A Derry writer’s powerful, unflinching account of her war-torn childhood and her quest for peace is part hymn to nature, part Troubles memoir
The “thin places” that give this book its title exist in Irish mythology as thresholds or portals to the other side; sites where the veil between this world and the next is most porous. Known to locals through oral stories passed down the generations, they are vestiges of an older, stranger Ireland, their resonance still palpable, Kerri ní Dochartaigh suggests, to those attuned to their otherness. “They are places that make us feel something larger than ourselves,” she writes, “as though we are held in a place between worlds, beyond experience.”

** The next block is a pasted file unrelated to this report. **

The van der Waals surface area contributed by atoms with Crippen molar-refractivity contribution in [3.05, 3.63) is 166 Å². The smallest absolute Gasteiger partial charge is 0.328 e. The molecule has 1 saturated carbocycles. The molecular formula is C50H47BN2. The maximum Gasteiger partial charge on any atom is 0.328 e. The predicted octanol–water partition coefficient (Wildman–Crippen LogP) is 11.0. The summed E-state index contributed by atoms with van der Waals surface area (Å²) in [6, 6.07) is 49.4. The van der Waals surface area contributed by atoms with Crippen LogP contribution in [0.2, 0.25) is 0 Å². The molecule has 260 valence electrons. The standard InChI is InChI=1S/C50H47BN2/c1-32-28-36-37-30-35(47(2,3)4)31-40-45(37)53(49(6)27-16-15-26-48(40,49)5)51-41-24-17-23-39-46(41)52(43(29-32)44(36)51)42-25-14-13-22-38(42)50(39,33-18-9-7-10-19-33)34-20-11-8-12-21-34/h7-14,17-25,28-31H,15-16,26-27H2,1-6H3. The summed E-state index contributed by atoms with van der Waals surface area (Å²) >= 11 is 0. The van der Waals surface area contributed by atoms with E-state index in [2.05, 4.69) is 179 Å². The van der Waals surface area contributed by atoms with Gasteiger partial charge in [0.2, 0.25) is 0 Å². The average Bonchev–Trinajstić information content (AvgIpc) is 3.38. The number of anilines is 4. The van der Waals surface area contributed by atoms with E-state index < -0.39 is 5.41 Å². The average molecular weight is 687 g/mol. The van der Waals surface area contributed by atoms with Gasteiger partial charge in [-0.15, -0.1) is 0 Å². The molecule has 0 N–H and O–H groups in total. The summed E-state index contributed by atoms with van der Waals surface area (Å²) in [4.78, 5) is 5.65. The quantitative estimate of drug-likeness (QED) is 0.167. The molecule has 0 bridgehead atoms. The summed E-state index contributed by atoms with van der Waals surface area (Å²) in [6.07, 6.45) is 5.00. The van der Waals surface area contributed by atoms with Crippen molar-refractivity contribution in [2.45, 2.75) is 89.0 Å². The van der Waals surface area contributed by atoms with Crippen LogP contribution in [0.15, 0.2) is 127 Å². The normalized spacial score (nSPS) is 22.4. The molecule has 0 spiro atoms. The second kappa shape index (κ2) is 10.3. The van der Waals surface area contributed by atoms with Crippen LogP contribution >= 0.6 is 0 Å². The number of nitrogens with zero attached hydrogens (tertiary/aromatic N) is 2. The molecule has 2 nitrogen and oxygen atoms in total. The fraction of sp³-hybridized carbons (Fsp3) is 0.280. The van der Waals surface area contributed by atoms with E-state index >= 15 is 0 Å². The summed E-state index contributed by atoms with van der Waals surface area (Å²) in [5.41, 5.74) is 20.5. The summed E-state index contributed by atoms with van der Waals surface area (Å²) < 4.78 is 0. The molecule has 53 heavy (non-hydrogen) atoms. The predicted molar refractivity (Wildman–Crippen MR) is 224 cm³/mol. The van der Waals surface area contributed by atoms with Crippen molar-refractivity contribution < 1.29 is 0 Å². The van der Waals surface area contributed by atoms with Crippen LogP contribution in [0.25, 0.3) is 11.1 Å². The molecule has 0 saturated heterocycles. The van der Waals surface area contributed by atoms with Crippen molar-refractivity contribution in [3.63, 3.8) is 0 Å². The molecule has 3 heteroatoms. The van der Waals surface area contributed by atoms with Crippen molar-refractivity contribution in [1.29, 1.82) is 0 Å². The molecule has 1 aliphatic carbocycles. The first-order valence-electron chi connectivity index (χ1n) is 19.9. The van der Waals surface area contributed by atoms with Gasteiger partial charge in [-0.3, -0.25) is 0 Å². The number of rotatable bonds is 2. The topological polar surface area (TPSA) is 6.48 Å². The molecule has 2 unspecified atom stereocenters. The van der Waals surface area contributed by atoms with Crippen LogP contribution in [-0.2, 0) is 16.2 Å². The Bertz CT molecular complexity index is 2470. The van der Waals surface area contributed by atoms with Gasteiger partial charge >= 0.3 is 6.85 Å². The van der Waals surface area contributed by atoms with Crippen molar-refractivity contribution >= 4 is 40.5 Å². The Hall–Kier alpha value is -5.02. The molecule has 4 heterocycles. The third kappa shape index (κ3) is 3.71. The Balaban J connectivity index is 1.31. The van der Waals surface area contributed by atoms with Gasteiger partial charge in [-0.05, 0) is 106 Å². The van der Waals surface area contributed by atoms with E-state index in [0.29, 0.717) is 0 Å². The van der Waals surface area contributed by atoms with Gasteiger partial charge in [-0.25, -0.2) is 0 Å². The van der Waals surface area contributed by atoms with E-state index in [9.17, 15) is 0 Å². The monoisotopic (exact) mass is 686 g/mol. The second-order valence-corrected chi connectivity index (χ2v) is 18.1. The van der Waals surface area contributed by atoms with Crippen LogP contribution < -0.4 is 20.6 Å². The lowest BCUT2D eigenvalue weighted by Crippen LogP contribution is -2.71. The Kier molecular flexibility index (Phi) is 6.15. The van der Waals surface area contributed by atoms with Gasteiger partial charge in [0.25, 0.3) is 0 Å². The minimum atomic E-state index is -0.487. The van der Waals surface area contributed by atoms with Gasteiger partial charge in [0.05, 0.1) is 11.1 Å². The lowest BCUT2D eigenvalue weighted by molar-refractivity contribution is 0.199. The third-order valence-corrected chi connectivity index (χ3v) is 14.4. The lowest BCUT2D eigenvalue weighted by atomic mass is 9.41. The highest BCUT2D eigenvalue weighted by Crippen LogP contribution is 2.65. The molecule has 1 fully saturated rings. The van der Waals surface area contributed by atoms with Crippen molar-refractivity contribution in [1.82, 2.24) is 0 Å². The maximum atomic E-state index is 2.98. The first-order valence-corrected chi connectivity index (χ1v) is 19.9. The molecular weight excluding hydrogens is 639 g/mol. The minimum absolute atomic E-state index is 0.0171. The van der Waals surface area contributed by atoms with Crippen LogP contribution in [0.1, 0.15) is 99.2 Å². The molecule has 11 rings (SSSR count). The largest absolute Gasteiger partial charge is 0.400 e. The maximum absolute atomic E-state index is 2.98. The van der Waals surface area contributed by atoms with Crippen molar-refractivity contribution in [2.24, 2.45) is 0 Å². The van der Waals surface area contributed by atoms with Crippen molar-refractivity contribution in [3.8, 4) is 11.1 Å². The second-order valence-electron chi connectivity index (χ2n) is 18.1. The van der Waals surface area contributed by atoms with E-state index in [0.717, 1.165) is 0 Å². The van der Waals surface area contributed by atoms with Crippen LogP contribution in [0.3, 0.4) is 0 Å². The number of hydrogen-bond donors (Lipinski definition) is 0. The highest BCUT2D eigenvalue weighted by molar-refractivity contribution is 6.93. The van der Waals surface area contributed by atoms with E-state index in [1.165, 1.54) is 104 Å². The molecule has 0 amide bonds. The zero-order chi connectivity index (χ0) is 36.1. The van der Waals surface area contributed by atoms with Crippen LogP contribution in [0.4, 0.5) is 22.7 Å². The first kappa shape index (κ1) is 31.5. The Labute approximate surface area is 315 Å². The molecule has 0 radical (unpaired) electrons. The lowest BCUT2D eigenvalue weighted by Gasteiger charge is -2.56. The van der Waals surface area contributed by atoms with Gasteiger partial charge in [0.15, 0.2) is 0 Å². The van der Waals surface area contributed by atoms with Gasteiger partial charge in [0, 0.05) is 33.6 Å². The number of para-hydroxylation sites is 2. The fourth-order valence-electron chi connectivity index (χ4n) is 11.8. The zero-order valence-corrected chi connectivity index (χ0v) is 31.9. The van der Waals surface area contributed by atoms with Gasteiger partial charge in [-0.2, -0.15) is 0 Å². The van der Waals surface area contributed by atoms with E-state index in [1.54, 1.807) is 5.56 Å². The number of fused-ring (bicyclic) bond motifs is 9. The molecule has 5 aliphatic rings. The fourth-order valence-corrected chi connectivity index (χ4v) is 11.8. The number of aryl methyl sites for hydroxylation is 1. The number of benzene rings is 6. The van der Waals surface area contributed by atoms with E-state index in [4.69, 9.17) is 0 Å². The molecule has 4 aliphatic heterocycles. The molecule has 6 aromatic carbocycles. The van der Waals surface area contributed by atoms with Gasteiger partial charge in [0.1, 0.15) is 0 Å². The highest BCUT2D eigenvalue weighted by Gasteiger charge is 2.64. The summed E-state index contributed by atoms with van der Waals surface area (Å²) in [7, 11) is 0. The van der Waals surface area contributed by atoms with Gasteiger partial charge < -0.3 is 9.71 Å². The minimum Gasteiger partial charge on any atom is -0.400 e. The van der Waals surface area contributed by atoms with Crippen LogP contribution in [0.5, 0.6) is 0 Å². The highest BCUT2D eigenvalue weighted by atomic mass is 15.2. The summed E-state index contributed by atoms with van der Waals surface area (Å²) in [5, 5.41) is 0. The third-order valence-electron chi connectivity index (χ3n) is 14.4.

Her hybrid book attempts to hold the reader in place between two contrasting genres: nature writing and Troubles memoir. It is an often precarious balancing act, the two strands, one wondrous and elemental, the other violent and unsettling, sustained by the vividly descriptive prose. The journey begins in the windswept northerly reaches of Donegal, where she names the small wild things she sees around her in Irish – leamhan (moth); dreoilín (wren); crotach (curlew). That very act is, as it turns out, a way of grounding herself in history and place, of asserting her sense of belonging to an older culture, not just pre-colonial, but pre-Christian.